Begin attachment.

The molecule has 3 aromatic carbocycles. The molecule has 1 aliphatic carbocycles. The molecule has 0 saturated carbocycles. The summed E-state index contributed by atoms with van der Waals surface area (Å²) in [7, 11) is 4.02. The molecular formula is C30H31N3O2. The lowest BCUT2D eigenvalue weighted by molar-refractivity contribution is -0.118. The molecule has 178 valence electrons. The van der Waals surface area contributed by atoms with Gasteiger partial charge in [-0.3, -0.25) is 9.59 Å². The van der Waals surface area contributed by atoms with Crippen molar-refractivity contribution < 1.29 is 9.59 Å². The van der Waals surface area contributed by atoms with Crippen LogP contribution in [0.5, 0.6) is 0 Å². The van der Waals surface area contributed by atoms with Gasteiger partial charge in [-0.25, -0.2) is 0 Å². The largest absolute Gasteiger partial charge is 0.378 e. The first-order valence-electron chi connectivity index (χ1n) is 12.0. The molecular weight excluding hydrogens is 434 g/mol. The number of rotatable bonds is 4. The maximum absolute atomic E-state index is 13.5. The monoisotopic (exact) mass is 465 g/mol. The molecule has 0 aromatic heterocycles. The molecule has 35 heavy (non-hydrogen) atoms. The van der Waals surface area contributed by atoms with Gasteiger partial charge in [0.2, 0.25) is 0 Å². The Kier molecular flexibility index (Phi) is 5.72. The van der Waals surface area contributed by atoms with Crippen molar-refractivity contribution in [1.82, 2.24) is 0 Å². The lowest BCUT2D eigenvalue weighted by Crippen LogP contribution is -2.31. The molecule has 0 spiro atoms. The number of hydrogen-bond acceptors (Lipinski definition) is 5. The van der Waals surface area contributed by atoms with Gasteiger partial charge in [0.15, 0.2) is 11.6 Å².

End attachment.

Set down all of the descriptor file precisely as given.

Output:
The molecule has 3 aromatic carbocycles. The molecule has 1 aliphatic carbocycles. The molecule has 0 saturated carbocycles. The summed E-state index contributed by atoms with van der Waals surface area (Å²) in [7, 11) is 4.02. The molecular formula is C30H31N3O2. The lowest BCUT2D eigenvalue weighted by molar-refractivity contribution is -0.118. The molecule has 178 valence electrons. The van der Waals surface area contributed by atoms with Gasteiger partial charge in [-0.3, -0.25) is 9.59 Å². The van der Waals surface area contributed by atoms with Crippen molar-refractivity contribution < 1.29 is 9.59 Å². The van der Waals surface area contributed by atoms with Crippen LogP contribution in [0.5, 0.6) is 0 Å². The van der Waals surface area contributed by atoms with Gasteiger partial charge in [-0.25, -0.2) is 0 Å². The largest absolute Gasteiger partial charge is 0.378 e. The first-order valence-electron chi connectivity index (χ1n) is 12.0. The molecular weight excluding hydrogens is 434 g/mol. The number of rotatable bonds is 4. The maximum absolute atomic E-state index is 13.5. The monoisotopic (exact) mass is 465 g/mol. The molecule has 0 aromatic heterocycles. The molecule has 35 heavy (non-hydrogen) atoms. The van der Waals surface area contributed by atoms with Gasteiger partial charge in [0.2, 0.25) is 0 Å². The Kier molecular flexibility index (Phi) is 5.72. The van der Waals surface area contributed by atoms with Crippen molar-refractivity contribution in [1.82, 2.24) is 0 Å². The lowest BCUT2D eigenvalue weighted by Crippen LogP contribution is -2.31. The molecule has 0 spiro atoms. The number of hydrogen-bond acceptors (Lipinski definition) is 5. The van der Waals surface area contributed by atoms with Gasteiger partial charge in [0.15, 0.2) is 11.6 Å².